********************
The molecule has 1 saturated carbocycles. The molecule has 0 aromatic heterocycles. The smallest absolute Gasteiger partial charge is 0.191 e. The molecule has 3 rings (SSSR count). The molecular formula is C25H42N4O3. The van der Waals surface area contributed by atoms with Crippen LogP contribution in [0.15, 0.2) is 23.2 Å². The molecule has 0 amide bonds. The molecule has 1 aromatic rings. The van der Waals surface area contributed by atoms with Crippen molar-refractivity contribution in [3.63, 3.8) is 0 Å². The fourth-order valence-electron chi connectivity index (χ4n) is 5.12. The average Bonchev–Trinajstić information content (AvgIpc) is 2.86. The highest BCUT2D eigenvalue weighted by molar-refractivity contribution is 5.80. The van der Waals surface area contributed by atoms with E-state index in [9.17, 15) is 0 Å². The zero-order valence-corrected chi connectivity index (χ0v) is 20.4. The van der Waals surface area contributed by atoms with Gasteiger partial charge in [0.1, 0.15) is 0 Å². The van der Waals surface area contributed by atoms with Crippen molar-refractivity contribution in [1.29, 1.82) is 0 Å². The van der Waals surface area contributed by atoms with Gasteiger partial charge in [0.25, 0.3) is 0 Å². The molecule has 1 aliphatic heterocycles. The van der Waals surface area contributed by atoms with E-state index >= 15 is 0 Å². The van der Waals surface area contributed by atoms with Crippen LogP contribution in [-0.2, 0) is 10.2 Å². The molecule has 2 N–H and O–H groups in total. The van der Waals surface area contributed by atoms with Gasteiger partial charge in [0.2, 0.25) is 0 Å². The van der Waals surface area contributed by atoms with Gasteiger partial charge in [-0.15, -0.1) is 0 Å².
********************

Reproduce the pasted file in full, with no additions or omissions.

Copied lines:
The molecule has 1 saturated carbocycles. The molecule has 0 aromatic heterocycles. The smallest absolute Gasteiger partial charge is 0.191 e. The molecule has 3 rings (SSSR count). The molecular formula is C25H42N4O3. The van der Waals surface area contributed by atoms with Crippen LogP contribution in [0.15, 0.2) is 23.2 Å². The molecule has 0 amide bonds. The molecule has 1 aromatic rings. The van der Waals surface area contributed by atoms with Crippen molar-refractivity contribution in [3.63, 3.8) is 0 Å². The fourth-order valence-electron chi connectivity index (χ4n) is 5.12. The average Bonchev–Trinajstić information content (AvgIpc) is 2.86. The highest BCUT2D eigenvalue weighted by molar-refractivity contribution is 5.80. The van der Waals surface area contributed by atoms with E-state index in [9.17, 15) is 0 Å². The zero-order valence-corrected chi connectivity index (χ0v) is 20.4. The van der Waals surface area contributed by atoms with Gasteiger partial charge in [0.1, 0.15) is 0 Å². The van der Waals surface area contributed by atoms with Crippen molar-refractivity contribution in [1.29, 1.82) is 0 Å². The van der Waals surface area contributed by atoms with Gasteiger partial charge in [0.25, 0.3) is 0 Å². The molecule has 1 aliphatic heterocycles. The van der Waals surface area contributed by atoms with E-state index >= 15 is 0 Å². The van der Waals surface area contributed by atoms with Crippen LogP contribution in [-0.2, 0) is 10.2 Å². The molecule has 2 N–H and O–H groups in total. The van der Waals surface area contributed by atoms with Gasteiger partial charge in [0.2, 0.25) is 0 Å². The van der Waals surface area contributed by atoms with Gasteiger partial charge in [-0.15, -0.1) is 0 Å².